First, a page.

Unequal Treaties


Unequal Treaties

Unequal Treaties is a term used in reference to the type of treaties signed by several East Asian states, including Qing Dynasty China, late Tokugawa Japan, and late Joseon Korea, with Western powers and the post-Meiji Restoration Empire of Japan, during the 19th and early 20th centuries. This was a period during which these Asian states were largely unable to resist the military and economic pressures from foreign powers. The Chinese started referring to the 19th century 'peace treaties' as "Unequal Treaties" during the 1920s, as growing Chinese nationalism began to consolidate.

Overview

The earliest attempt to come to a settlement was the 1841 Convention of Chuenpeh in the wake of the First Opium War that started in 1839.Courtauld, Caroline. Holdsworth, May. Vickers, Simon. [1997] (1997). The Hong Kong Story. HK University press. ISBN 0195903536] China and Great Britain signed the first unequal treaties under the Treaty of Nanking in 1842.Wiltshire, Trea. [First published 1987] (republished & reduced 2003). Old Hong Kong - Volume One. Central, Hong Kong: Text Form Asia books Ltd. ISBN Volume One 962-7283-59-2] Following Qing China's defeat, treaties with Britain opened up several ports to foreign trade, while also allowing Christians to reside. In addition, the administration of justice on foreign residents in the port cities were afforded trials by their own consular authorities rather than the Chinese legal system, a concept termed extraterritoriality.

Although the term "Unequal treaty" did not come into use until early in the 20th century, many Chinese considered the treaties unequal since the foreign powers did not reciprocate most of China's concessions with similar privileges. In many cases China was effectively forced to pay large amounts of reparations, open up ports for trade, cede or lease territories (such as Hong Kong to Great Britain), and make various other concessions of sovereignty to foreign "spheres of influence", following humiliating military defeats.

When the United States Commodore Matthew Perry forced open Japan in 1854, Japan was soon prompted to sign the "Ansei Treaties" that were similar to the ones China had signed and the same thing soon happened to Korea. Ironically, Korea's first unequal treaties were not with the West but with Japan, which, taking a page from Western tactics, had forced Korea to open its doors to foreign commerce in 1876. [Preston, Peter Wallace. [1998] (1998). Blackwell Publishing. Pacific Asia in the Global System: An Introduction. ISBN 0631202382]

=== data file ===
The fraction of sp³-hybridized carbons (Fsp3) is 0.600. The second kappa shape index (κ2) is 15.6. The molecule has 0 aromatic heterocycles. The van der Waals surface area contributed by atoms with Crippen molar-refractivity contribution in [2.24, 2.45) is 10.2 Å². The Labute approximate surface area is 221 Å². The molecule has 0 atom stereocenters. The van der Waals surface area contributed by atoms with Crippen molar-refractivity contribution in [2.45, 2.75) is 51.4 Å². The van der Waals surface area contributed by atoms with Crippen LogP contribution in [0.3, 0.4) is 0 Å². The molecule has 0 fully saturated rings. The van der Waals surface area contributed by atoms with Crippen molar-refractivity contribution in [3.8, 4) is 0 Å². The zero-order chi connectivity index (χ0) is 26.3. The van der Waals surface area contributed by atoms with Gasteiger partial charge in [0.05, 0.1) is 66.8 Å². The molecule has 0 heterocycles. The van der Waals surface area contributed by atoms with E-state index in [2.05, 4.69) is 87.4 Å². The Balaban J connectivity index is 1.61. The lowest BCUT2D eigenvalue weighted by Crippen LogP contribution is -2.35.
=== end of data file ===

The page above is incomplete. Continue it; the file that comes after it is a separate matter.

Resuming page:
Such unequal treaties ended at various times for the countries involved. Japan was the first to throw off the shackles of its treaties during the mid 1890s, when its performance in the First Sino-Japanese War convinced many in the West that Japan had indeed entered among the body of "civilized nations". For China and Korea, the wait was somewhat longer. Most of China's unequal treaties were abrogated during World War II, when the Republic of China led by Chiang Kai-shek emerged victorious and became a permanent member of the Security Council of the United Nations.China's unequal treaties almost completely dissolved only following Hong Kong's 1997 handover. The agreement was made in 1984 following talks between Deng Xiaoping and the British under the Sino-British Joint Declaration. Exception of territory seized were made by Imperial Russia (Outer Manchuria) in 1860. Korea's unequal treaties with European states became largely null and void in 1910, when it became a Japanese colony.

List of Unequal Treaties

Other uses

Recently, the term "unequal treaty" has been used by the RESPECT leader George Galloway and the then Liberal Democrat leader Menzies Campbell to refer to the 2003 U.K.-U.S. extradition treaty. [ [http://www.publications.parliament.uk/pa/cm200506/cmhansrd/cm060712/debtext/60712-0010.htm UK-US Extradition Treaty] , House of Commons Hansard column 1437, 12 July 2006] [ [http://comment.independent.co.uk/leading_articles/article1162807.ece Trapped by an unequal treaty] The Independent, 6 July 2006]

The 1903 Cuban-American Treaty, which granted the United States a perpetual lease of Guantanamo Bay, is seen as an "unequal treaty" by Professor Alfred de Zayas. [A. de Zayas [http://www.law.ubc.ca/files/pdf/events/2003/november/guantana.pdf The status of Guantanamo Bay and the status of the detainees] , 2003]

ee also

*Client state
*Puppet state
*Most favoured nation

References

External links

* [http://www.geocities.com/treatyport01/TREATY01.html Treaty Ports and Extraterritoriality in 1920s' China]


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